What I miss most about the Commodore 64 and 128 is their memory maps where everything lives at a familiar known address. Exploring those memory maps was greatly aided by a number of books with names like "Mapping the Commodore 128", "Commodore 64 Internals", and Commodore's immensely detailed Programmers Reference Guides. That kind of in-depth information continues to bear fruit. People in the cbm forums are still developing and using new software and award-winning emulations of those old 8-bit micros. Contrast that with the deathly pall of silence enveloping Apple's soon-to-be vintage PowerPC Macintosh line. Unless something is done, it will soon be as if the powerpc Mac never existed.
I have decided to start exploring my more modern but inevitably obsolescent Apple eMac. Initially I just wanted to learn its cpu's powerpc assembly language as a way to avoid getting diverted into doing things the Intel way. I soon discovered that literature helpful to ppc beginners is very sparse, with gaps which require pre-existing knowledge of other modern cpus and assembly languages. Eventually I resorted to writing my own assembler which runs natively on New World ppc Macintosh firmware. I had to divert into teaching myself forth in order to do so.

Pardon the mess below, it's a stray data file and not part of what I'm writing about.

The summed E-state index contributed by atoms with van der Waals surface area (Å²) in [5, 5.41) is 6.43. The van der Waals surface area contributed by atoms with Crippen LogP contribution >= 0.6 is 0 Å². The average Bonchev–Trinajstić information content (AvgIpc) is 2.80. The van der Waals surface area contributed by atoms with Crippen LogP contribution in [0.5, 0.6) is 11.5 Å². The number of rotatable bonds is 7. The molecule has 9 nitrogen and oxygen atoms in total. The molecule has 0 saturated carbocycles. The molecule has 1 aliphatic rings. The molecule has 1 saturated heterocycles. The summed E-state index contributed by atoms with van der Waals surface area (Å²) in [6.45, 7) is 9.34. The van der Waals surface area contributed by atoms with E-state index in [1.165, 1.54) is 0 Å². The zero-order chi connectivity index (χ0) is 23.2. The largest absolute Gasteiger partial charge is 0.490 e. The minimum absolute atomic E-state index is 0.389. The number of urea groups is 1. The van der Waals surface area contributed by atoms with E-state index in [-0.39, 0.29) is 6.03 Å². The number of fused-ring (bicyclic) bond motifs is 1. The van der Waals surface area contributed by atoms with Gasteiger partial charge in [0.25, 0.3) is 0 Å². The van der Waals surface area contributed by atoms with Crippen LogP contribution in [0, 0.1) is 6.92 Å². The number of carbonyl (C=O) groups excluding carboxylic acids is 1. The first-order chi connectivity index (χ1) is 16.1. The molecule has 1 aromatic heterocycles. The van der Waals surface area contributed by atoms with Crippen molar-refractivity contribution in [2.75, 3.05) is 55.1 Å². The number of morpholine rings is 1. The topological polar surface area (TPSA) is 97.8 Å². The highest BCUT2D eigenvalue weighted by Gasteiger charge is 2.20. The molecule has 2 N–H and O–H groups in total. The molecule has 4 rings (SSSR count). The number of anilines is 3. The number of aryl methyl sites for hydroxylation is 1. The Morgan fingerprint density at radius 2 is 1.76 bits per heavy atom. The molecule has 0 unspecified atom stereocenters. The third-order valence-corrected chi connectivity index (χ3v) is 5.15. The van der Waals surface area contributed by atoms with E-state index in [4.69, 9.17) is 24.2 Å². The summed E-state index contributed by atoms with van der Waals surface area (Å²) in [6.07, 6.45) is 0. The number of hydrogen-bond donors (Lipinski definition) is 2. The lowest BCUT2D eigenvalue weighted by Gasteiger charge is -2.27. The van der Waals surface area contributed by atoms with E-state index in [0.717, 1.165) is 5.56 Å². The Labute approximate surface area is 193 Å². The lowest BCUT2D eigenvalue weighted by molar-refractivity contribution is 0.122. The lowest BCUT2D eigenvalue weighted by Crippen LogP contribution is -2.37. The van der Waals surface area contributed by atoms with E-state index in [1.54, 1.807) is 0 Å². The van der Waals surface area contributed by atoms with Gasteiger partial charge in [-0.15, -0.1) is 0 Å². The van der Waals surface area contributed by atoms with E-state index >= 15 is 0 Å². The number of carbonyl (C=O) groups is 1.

I hope to follow on by doing for the Open Firmware boot monitor what others did for the 8-bit Commodore ROMs all those years ago. The available documentation of Macintosh hardware is even more appallingly sparse than it was for their cpus, and the inner Mac is proving a harder nut to crack. However, I hope eventually to provide some of that missing documentation, initially by "Mapping the eMac". I chose to stick with the eMac because it is a sealed unit with no expansion slots for diverting attention away from my immediate goal. The end result should be applicable to any G4 Macintosh.
I welcome all the help I can get. That is why I am here at superuser.com :-)